Intel to cut 95 percent of the usage of lead in their processors and chipsets

Posted on Wednesday, April 07 2004 @ 19:49 CEST by Thomas De Maesschalck
Intel said today that they are about to eliminate about 95 percent of the lead used in processors and chipsets starting later this year. In Q3 of this year Intel will begin shipping the lead-free technology with select microprocessors and chipsets, and embedded IA processors in Q2 of this year.

Intel has shipped its first lead-free memory chips last year. The new chip packages use lead-free solder balls. Intel is working with the industry to find a reliable solution for the tiny amount of lead still needed inside the processor packaging to connect the actual silicon "core" to the package.

The transition to lead-free is a massive industry-wide effort with many technological, logistical and economic challenges. Since 2000, Intel has been working with industry consortia and the European Union's Restriction of Hazardous Substances (RoHS) legislation committee to come up with a solution that can be used around the world. To achieve this, the company developed reference procedures on its own research assembly lines to aide customers implement lead-free technology in their manufacturing process.

"Intel shipped millions of lead-free Flash Memory components in 2003. Today's announcement is the next major step on the road to a lead-free product line for Intel's high volume CPU and chipset product lines," said Nasser Grayeli, Intel vice president and director of assembly technology development, Technology and Manufacturing Group. "Our goal has been to develop a total solution that addresses the needs and concerns of our customers and suppliers, from the package materials to motherboard manufacturing. By doing this, our customers will be able to launch platforms with the new lead-free technology in the second half of 2004."

  Getting the Lead Out
Lead has been used in electronics for more than one hundred years because of its electrical and mechanical properties. It has been a scientific and technical challenge for industry researchers to develop new materials that meet the performance and reliability requirements for the different ways lead is used in components, products, and assembly processes. At the same time, various national bodies around the world have been working to reduce or eliminate lead and therefore the danger it represents to the environment and general health.

Intel qualified its first lead-free Plastic Ball Grid Array package in 2001 for use with its Flash memory, and shipped its first lead-free product in 2002. The lead/tin solder previously used for connecting this package to the motherboard was replaced with a tin/silver/copper alloy. This work allowed Intel and its customers to gain valuable insight about what was required both technologically and logistically to make the transition to lead-free technology.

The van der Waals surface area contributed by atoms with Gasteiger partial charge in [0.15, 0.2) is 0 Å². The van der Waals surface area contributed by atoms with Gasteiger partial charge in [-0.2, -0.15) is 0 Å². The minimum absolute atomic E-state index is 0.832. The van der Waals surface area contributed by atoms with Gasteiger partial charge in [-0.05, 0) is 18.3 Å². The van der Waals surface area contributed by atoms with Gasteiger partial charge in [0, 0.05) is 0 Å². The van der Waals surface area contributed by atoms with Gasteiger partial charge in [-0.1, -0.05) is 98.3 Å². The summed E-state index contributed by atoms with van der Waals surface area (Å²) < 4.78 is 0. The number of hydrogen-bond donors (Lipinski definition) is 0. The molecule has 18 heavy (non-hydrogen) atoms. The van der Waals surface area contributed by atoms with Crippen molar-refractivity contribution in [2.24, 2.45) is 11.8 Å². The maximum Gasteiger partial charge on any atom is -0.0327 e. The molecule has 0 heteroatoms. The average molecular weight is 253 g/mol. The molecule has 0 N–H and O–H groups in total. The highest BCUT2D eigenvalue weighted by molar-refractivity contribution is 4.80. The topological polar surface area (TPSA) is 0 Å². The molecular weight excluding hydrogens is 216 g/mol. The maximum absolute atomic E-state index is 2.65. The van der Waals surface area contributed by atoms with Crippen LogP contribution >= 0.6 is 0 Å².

Intel's new Flip Chip Ball Grid Array package (Figure 1) also uses a tin/silver/copper alloy to connect the chip package to the motherboard. However, until Intel and the industry can certify a replacement that meets performance and reliability requirements, a tiny of amount of lead/tin (about .02 grams) is still used inside the sealed package to attach the silicon core to the package.

Intel used its assembly development lines in Arizona and Oregon, and Malaysia facilities to perfect both flip chip packages and printed circuit board assembly (PCA). The new lead-free compatible materials and assembly processes were documented as reference processes for distribution to customers and system manufacturers.

This gave customers a reference point to start redesigning their own printed circuit board assembly processes and bring them into alignment with the lead-free solution. Intel will continue to ship processors with the current packaging during the transition period to aid system manufacturers who need time to develop and qualify their lead-free processes and products.

About the Author

Thomas De Maesschalck

Thomas has been messing with computer since early childhood and firmly believes the Internet is the best thing since sliced bread. Enjoys playing with new tech, is fascinated by science, and passionate about financial markets. When not behind a computer, he can be found with running shoes on or lifting heavy weights in the weight room.

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